Bestselling novelist and essayist Ann Patchett recently wrote "The Getaway Car" (Byliner), "a practical memoir about the agony, ecstasy, and occasional lunacy of the writing life." She shared writing tips and thoughts about the philosophy of creation via email with The Huffington Post.
Why do people want to be writers?
I never felt like I was making a career choice – I could be a doctor, an accountant, a writer – it was just something I was always good at when I was a kid. I was good at it, I got attention for it, I therefore put more time into it, got better at it, received more positive reinforcement, so forth.
By the time I was in high school, I felt like I had one real strength and I just kept following it. I think most people who want to be writers have a desire to communicate what’s inside of them, to make their point understood, which is funny because I doubt there are many careers that can make a person feel as misunderstood as being a writer.
What is the definition of a good subject about which to write?
For me, it’s a subject that can hold my attention for a long period of time, something complicated, something I don’t entirely understand going into it. It can take me two or three years to write a novel. If the idea is simplistic, I’m never going to be able to stay with it that long.
How do you deal with the demons of doubt?
Save doubt for later. This is something I talk about in the Byliner piece: I have to divide my brain into two parts - one that makes art and one that judges art. They cannot coexist. When I have doubt about what I’m doing, I shut the doubt down. I tell myself that this is not the time to judge.
Write the essay, write the book, make the thing, whatever it is, be fully present as an artist and then put it down for a while and come back to it later with a critical eye. Fortunately, once a piece is finished and I have a little distance on it, I very rarely doubt it.
How do you know if something you write is any good?
Believe me, there are loads of people in the world who are ready to tell me if my writing is good or not. All I have to worry about is doing my best.
That sounds like excellent advice for a third grader but it works for me as well. I made a decision a long time ago to do the best work I am capable of doing at this point in my life.
How do you know when to stop making changes?
I put a lot of thought into a piece before I start to write it. Writing is less an act of discovery for me, and more a process of getting what’s in my head onto paper.
I do a lot of polishing as I go along, but when I get to the end it’s pretty much finished. I’m not someone who writes eight drafts of a novel.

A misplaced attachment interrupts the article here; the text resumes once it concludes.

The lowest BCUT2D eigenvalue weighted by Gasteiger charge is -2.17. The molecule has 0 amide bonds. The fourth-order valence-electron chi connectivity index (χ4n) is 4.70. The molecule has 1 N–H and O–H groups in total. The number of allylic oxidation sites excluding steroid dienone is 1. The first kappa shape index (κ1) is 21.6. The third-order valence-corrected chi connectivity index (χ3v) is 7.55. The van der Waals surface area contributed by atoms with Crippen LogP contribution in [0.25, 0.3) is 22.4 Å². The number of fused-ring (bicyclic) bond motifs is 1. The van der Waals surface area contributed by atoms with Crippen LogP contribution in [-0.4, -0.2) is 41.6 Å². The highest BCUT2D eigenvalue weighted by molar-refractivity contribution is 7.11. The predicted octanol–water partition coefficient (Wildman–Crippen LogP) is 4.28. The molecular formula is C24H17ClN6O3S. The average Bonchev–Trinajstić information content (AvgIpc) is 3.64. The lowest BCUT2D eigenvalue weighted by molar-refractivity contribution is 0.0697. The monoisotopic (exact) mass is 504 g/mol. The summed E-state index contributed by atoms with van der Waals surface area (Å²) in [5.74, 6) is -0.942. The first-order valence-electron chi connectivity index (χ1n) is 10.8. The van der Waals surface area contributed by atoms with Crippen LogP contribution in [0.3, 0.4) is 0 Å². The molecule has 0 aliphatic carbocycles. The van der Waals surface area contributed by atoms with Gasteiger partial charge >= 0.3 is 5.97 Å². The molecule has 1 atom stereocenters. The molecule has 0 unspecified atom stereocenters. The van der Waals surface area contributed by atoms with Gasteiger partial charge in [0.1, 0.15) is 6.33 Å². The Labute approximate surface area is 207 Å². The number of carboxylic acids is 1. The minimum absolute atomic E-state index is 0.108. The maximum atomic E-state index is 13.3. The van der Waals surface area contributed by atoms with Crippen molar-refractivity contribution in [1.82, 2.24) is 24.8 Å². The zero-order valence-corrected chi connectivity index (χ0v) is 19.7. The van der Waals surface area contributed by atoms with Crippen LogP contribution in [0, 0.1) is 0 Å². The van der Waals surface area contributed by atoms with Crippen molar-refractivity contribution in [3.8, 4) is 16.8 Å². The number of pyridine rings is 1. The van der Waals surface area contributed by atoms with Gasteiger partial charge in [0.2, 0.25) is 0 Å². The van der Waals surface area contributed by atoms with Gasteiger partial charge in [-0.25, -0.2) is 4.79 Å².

I studied visual arts when I was young. I did a lot of printmaking all the way through graduate school. It’s very easy to kill a print or a painting through overworking it. I took that same lesson into writing.
I’m always going to err on the side of stopping a little too soon rather than a little too late. I’m the kind of person who likes to leave a party when I’m still having a good time.
Do you read to help your writing?
Reading and writing are completely intertwined for me. It’s like walking with two feet.
I don’t think about reading a book in order to help my writing, any more than I think of eating to help my writing. If I stopped eating, I’d stop writing eventually. The same is true with reading.
What is the definition of writing success?
When I was young, my crazy dream was being able to support myself as a writer, so on a very basic level success feels like paying the light bill with money I’ve made writing.
I recently met the spoken word artist Shane Koyczan. We were both speaking at the opening of the Brisbane Writers Festival in Australia, and before we went on, I said to him, "What is it you do out there?" And he said, “I can’t really explain it, but I make my living doing it. I bought a house doing it.”
I don’t mean to say that success is about money, but the fact that I take care of my writing and my writing takes care of me is what makes me feel successful. (Shane Kayczan is a genius, by the way.)
Is writing a pastime or a career?
I’m always amazed when people say they feel too shy to write. It’s a completely private act. You write for yourself. If, down the road, you decide to share it with other people, that’s your choice.
Writing is a great career, but it’s also a wonderful pastime. It works well on both a professional and amateur level. It can be strictly for your own enjoyment, even if you wind up getting paid.
The Getaway Car, A Practical Memoir About Writing and Life, is available as an ebook from Byliner.